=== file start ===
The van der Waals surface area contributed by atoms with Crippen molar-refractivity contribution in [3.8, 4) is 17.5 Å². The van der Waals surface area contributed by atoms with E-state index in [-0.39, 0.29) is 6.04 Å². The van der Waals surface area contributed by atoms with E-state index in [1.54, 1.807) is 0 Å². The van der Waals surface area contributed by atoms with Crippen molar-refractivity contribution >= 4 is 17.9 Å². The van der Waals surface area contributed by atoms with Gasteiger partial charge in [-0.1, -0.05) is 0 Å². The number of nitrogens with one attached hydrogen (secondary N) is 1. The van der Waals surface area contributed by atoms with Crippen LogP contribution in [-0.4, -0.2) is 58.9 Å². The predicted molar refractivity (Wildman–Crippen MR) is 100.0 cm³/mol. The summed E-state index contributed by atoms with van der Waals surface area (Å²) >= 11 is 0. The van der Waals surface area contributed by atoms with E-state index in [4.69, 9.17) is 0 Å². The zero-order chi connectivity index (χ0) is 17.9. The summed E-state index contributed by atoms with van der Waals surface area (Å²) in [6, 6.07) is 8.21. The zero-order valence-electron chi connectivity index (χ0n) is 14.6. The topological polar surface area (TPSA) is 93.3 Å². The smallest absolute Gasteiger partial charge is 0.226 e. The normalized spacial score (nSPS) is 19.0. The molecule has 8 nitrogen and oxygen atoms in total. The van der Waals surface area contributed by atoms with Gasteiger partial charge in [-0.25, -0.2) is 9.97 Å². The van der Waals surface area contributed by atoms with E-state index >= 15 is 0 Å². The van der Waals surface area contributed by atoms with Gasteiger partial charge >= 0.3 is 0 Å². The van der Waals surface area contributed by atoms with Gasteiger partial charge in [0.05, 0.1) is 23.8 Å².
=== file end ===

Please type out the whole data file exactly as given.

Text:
The van der Waals surface area contributed by atoms with Crippen molar-refractivity contribution in [3.8, 4) is 17.5 Å². The van der Waals surface area contributed by atoms with E-state index in [-0.39, 0.29) is 6.04 Å². The van der Waals surface area contributed by atoms with E-state index in [1.54, 1.807) is 0 Å². The van der Waals surface area contributed by atoms with Crippen molar-refractivity contribution >= 4 is 17.9 Å². The van der Waals surface area contributed by atoms with Gasteiger partial charge in [-0.1, -0.05) is 0 Å². The number of nitrogens with one attached hydrogen (secondary N) is 1. The van der Waals surface area contributed by atoms with Crippen LogP contribution in [-0.4, -0.2) is 58.9 Å². The predicted molar refractivity (Wildman–Crippen MR) is 100.0 cm³/mol. The summed E-state index contributed by atoms with van der Waals surface area (Å²) >= 11 is 0. The van der Waals surface area contributed by atoms with E-state index in [4.69, 9.17) is 0 Å². The zero-order chi connectivity index (χ0) is 17.9. The summed E-state index contributed by atoms with van der Waals surface area (Å²) in [6, 6.07) is 8.21. The zero-order valence-electron chi connectivity index (χ0n) is 14.6. The topological polar surface area (TPSA) is 93.3 Å². The smallest absolute Gasteiger partial charge is 0.226 e. The normalized spacial score (nSPS) is 19.0. The molecule has 8 nitrogen and oxygen atoms in total. The van der Waals surface area contributed by atoms with Gasteiger partial charge in [-0.25, -0.2) is 9.97 Å². The van der Waals surface area contributed by atoms with E-state index >= 15 is 0 Å². The van der Waals surface area contributed by atoms with Gasteiger partial charge >= 0.3 is 0 Å². The van der Waals surface area contributed by atoms with Gasteiger partial charge in [0.05, 0.1) is 23.8 Å².